As I'm typing this, I'm thinking that should be part of my plan for now. 3 meals + 1 optional snack. It's like that snack is my pacifier for now. Hanging on to an apron string or something! I wonder if my teenage anorexia wired my brain to fear hunger????? Seriously.

rubi I did not think you were preaching - just expressing your opinions which is what we are all doing - actually having a good discussion on such a *taboo* topic!! YAY for us! I thought your ideas were very thought provoking. It made me really think about the physical v. emotional aspects of my addiction. I think my problem has both of those qualities. The physical side of addiction is powerfully obvious when I eat certain foods. Regardless of my emotional state (it could be anything) if I start on chocolate peanut butter fudge, I will not stop until it's gone. Period.

I can also think of situations where my drive for food starts with emotions. In particular, if I am feeling stressed or frustrated, I want to eat. In a book titled "The Heart of Addiction" the author talks about addictive behaviors (of any type - substances or process type addictions such as gambling) being a response to perceived powerlessness. In other words, feeling trapped motivates a person to find something they CAN choose to do, and a rebellious choice to engage in these behaviors is our strange way of taking control. I'm probably not paraphrasing this too well. It's an interesting book and so much of it is ringing true for me as I read it.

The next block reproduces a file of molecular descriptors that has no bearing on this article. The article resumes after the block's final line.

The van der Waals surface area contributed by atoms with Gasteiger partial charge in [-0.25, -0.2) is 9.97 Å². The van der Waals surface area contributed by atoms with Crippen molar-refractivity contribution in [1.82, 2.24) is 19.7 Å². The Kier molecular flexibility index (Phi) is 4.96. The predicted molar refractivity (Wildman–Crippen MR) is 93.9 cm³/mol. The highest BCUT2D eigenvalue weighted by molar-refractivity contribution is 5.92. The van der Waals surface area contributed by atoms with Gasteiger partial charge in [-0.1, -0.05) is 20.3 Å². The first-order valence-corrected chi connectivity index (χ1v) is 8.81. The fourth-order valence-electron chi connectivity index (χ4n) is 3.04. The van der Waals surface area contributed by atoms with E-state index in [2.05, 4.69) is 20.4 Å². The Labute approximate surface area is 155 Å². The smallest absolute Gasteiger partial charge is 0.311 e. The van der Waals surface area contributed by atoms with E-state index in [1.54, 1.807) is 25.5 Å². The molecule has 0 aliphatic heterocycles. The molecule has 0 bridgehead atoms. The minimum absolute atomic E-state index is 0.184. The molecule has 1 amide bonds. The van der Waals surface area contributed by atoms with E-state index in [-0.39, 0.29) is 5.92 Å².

Well, Now I think I'm babbling. Thank you for listening!! Please keep sharing.

Still BF & LC today and grateful.

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Old 06-03-2013, 07:21 PM   #279
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It is so nice to be involved in the discussion. I agree, being open and honest is so important and this is really a "safe zone" for me.

I agree Rubi...I didn't think you were preaching.

It is true that emotions DEFINITELY play a role in my binge eating/compulsive eating. I am also more likely to eat when I'm stressed, frustrated, bored, etc. But, I've been really thinking about it lately (I've had some major stress removed from me) and it seems almost as if it is more physical than emotional. But addictive behaviors start somewhere and I don't think they start as a physical response but as a desire to get away from our "perceived powerlessness".